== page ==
A Stroll around the Waterways of Old Tokyo
We are entering into Golden Week, one of three week-long holidays in Japan. But everything is closed - shops, museums, play centers, amusement parks and more. What's more, the government advises us not to travel outside our prefecture. So what can we do this Golden Week? One good idea is to take a walk outside. Get that Vitamin D and explore some parts of Tokyo that you've never been to before.
We took a stroll along the waterways of Koto-ku, a traditional neighbourhood crisscrossed with canals; an eclectic mix of industry and residential. Here is a sample "day out" for you, with everything mentioned being open this week.
Stop 1 -> Ryogoku
You may know Ryogoku for sumo wrestling, or perhaps for the Edo-Tokyo Museum. These are all shut during the state of emergency, but there is another very interesting place that is still open. That is the Tokyo Yokoamicho Park, which contains the Tokyo Memorial Hall and Great Kanto Earthquake Memorial Museum. Both are free admission and contain hard hitting photographs of Tokyo after the great earthquake of 1923. The Memorial Hall is built like a church and is mostly for reflection, while the museum contains photographs, news clippings and salvaged goods from the earthquake. For anyone interested in history, I recommend paying a visit here.
Across from the memorial hall is the Former Yasuda Garden, a small but pleasant Japanese style garden where you can sit on the grass and relax, or just take a short walk around.
Stop 2 -> Kiyosumi Shirakawa
Take the Oedo Line 2 stations to Kiyosumi Shirakawa. Unfortunately the large Japanese style garden there is closed, but the regular park is still open (Kiyosumi Park).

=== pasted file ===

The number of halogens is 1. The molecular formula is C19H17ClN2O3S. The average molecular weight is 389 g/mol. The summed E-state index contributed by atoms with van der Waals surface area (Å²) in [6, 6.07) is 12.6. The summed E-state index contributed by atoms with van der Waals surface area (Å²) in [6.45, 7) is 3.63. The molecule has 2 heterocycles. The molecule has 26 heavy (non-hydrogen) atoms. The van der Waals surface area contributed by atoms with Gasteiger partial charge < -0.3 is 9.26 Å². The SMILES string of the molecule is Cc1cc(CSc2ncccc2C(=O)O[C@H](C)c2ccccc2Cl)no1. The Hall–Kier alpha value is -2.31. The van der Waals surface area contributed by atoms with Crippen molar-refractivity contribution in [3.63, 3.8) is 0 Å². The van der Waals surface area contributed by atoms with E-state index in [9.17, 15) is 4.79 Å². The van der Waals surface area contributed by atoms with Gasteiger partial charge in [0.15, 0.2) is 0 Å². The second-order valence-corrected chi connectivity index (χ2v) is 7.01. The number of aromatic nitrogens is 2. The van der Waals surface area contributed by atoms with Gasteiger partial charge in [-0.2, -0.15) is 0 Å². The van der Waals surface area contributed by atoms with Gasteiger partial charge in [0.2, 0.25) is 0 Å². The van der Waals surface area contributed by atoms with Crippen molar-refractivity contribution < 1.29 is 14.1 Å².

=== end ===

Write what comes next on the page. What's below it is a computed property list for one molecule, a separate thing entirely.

It's nothing special, but a nice green space to relax in where kids can play. I walked from this park for 5 minutes to "Pitmans" restaurant.
It has open air seating, great for social distancing and safety. There is a nice view of Tokyo Sky Tree from the terrace. It cost 1,500 yen for their pulled pork burger lunch set, which wasn't too bad considering how yummy it was.
Stop 3 -> Kiba Park
Walk along the river for about 15 minutes until you reach Kiba Park. This is a large park with grass and recreation areas as well as a café. It's good for getting some fresh air and relaxing somewhere with a "nature" feel, or for kids to have a play. It's a huge park so you can spend quite some time here.
Stop 4 -> The waterways
From Kiba Park, walk along the Sendai-bori River as far as you like. The river is an extremely pleasant and relaxing green space that is nice just to stroll to your hearts content. The river parks opened in 1984 as a defence against tsunami - the area is below the high tide levels of Tokyo Bay. All the waterways in the area are connected as a means of protecting the residents against flood, but they are designed in a very much people-friendly manner, with green spaces abound.
Many playgrounds are dotted around the walking course, as well as some interesting water playgrounds for kids. The Yokojikkengawa Water Park even has boats for rental.
Stop 5 -> Sunamachi Ginza
If you are up for more walking, head to Sunamachi Ginza, a nostalgic shopping street far from any surrounding station. It hasn't modernised much since the 1960s and you will feel like you have stepped back in time. The street was damaged in the 1940s by World War 2 air raids, but was rebuilt and began to thrive in the 60s when the area was heavily populated by factories and their workers and worker's families. The shopping district provided the population with cheap food and goods, and still to this day Sunamachi Ginza is well known for its cheap snacks, fruits and vegetables and household goods. The locals refer to it is "side dish street" as there are so many prepared foods on offer. It is the perfect place to see another side of Tokyo, far from the popular tourist or expat areas.
You can then take the train home with Minami Sunamachi or Ojima Station.